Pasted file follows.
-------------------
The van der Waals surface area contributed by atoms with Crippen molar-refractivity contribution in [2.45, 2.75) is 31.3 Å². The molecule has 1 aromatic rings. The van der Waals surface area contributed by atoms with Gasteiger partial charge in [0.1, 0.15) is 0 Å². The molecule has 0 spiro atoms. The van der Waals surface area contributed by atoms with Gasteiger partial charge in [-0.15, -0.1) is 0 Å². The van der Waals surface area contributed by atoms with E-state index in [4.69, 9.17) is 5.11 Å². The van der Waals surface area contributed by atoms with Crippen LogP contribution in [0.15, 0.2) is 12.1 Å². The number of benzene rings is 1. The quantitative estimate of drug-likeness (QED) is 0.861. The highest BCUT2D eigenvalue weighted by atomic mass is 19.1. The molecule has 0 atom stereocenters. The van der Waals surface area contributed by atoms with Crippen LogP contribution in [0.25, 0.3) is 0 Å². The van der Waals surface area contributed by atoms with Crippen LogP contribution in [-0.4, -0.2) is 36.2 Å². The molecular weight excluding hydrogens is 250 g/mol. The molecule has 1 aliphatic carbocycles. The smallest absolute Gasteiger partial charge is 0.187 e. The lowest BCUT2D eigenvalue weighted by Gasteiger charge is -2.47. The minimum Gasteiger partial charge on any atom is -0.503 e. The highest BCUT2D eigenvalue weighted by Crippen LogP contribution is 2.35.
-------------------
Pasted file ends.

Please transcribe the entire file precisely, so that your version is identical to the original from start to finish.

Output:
The van der Waals surface area contributed by atoms with Crippen molar-refractivity contribution in [2.45, 2.75) is 31.3 Å². The molecule has 1 aromatic rings. The van der Waals surface area contributed by atoms with Gasteiger partial charge in [0.1, 0.15) is 0 Å². The molecule has 0 spiro atoms. The van der Waals surface area contributed by atoms with Gasteiger partial charge in [-0.15, -0.1) is 0 Å². The van der Waals surface area contributed by atoms with E-state index in [4.69, 9.17) is 5.11 Å². The van der Waals surface area contributed by atoms with Crippen LogP contribution in [0.15, 0.2) is 12.1 Å². The number of benzene rings is 1. The quantitative estimate of drug-likeness (QED) is 0.861. The highest BCUT2D eigenvalue weighted by atomic mass is 19.1. The molecule has 0 atom stereocenters. The van der Waals surface area contributed by atoms with Crippen LogP contribution in [0.25, 0.3) is 0 Å². The van der Waals surface area contributed by atoms with Crippen LogP contribution in [-0.4, -0.2) is 36.2 Å². The molecular weight excluding hydrogens is 250 g/mol. The molecule has 1 aliphatic carbocycles. The smallest absolute Gasteiger partial charge is 0.187 e. The lowest BCUT2D eigenvalue weighted by Gasteiger charge is -2.47. The minimum Gasteiger partial charge on any atom is -0.503 e. The highest BCUT2D eigenvalue weighted by Crippen LogP contribution is 2.35.